Morocco Vaughn makes his feature film directorial debut with this drug-induced thriller, that revolves around the world of dealers, and cravings of addicts, centered in a clubbing atmosphere, while using Ken Hoyd’s script, that has an orthodox detective using whatever means necessary to stop a serial killer targeting the addicts, and in some manner both cop and killer have their own demons and addictions.
First, a deep breath, as I try to work through both a confusing movie with an equally strange serial killer (not in a good way) who’s also a drug dealer, with a new drug that’s delivered vaginally and he’s slaughtering his own clients, because of his religious morality ranting. Whew! A lot going on here, but sadly it’s a muddled mess, let’s start with Chase the killer and a drug chemist (Micah Fitzgerald (Bastard )), who began killing his clients from a drug-n-rave club fest. Throughout the film he delivers incoherent and long winded devout ramblings while denouncing the sinful path of his druggies all in the name of trying to save them from their demise, even though his salvation is ghastly murders. Meanwhile the uncovered officer Zach (Vinicius Machado) has own addictions, causing problems on the force, as he uses a nonsense method to work for information on the street. Wait there’s more from the greatest DJ ever and friend of Zach named Rush (Billy Dec), star of the Mollywood club, where Chase is also friends with the DJ and his new drug OZ is making a killing on the club floor. Then one more problem to include turf wars against dealer Bijou, played by rap artist Waka Flocka Flame. By now the biggest problem in the script, and there’s a lot, not for the audience to care about, these characters are all shallow hulls of humanity.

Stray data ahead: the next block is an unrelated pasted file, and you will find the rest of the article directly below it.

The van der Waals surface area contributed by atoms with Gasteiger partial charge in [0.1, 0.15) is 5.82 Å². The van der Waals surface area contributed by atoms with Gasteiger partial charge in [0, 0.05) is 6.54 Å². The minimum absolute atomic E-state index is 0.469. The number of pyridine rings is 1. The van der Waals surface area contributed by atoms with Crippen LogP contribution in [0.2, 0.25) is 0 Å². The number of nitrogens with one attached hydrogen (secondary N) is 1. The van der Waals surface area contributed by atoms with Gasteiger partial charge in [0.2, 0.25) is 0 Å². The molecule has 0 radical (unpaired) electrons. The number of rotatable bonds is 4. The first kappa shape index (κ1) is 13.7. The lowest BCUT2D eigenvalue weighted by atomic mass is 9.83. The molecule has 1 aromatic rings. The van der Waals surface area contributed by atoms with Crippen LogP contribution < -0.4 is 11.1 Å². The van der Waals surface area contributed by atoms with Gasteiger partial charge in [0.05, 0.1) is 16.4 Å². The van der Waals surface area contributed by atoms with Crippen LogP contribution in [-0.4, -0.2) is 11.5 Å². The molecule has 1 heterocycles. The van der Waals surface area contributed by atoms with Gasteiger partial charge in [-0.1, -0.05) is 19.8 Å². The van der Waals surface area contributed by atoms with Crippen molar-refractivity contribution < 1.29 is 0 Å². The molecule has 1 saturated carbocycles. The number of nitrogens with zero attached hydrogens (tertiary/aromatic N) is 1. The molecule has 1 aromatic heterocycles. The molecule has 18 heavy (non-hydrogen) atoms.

The inexperience is shown on the film, when concerning both the limitations of club scenes and anything involving darkened rooms or nighttime shots, it all just becomes too hard to see and enjoy. While the gory effects appear decent, the storyline is highly convoluted and endless dull dialogue flooding the scenes, that drowns any attempts at generating suspense. Thrillers themselves, are a difficult genre, unless you have a strong script and the direction is spot-on, if not it’s best to start with a drama with action or with limited funds, straight-up horror. A note of the script, it sadly seems to treat the female characters with no depth or caring, as if they are hollow inside and wretched wrecks of their former selves. However, as mentioned above, at no point is there any care generated for anyone in the production.
The problems with Mollywood is the killer himself is fairly boring, and hence leads to it all to not being scary, hence striving for a nasty and unpleasant kill-fest, loses traction quickly to keep the audience entertained. If one seeks to find a movie that deals with drug culture, dealers and the involvement of police, best to look at Training Day (2001) for more entertainment and thrills, than this production.
IMDb Rating: 3.0/10
Baron’s Rating: 2.5/10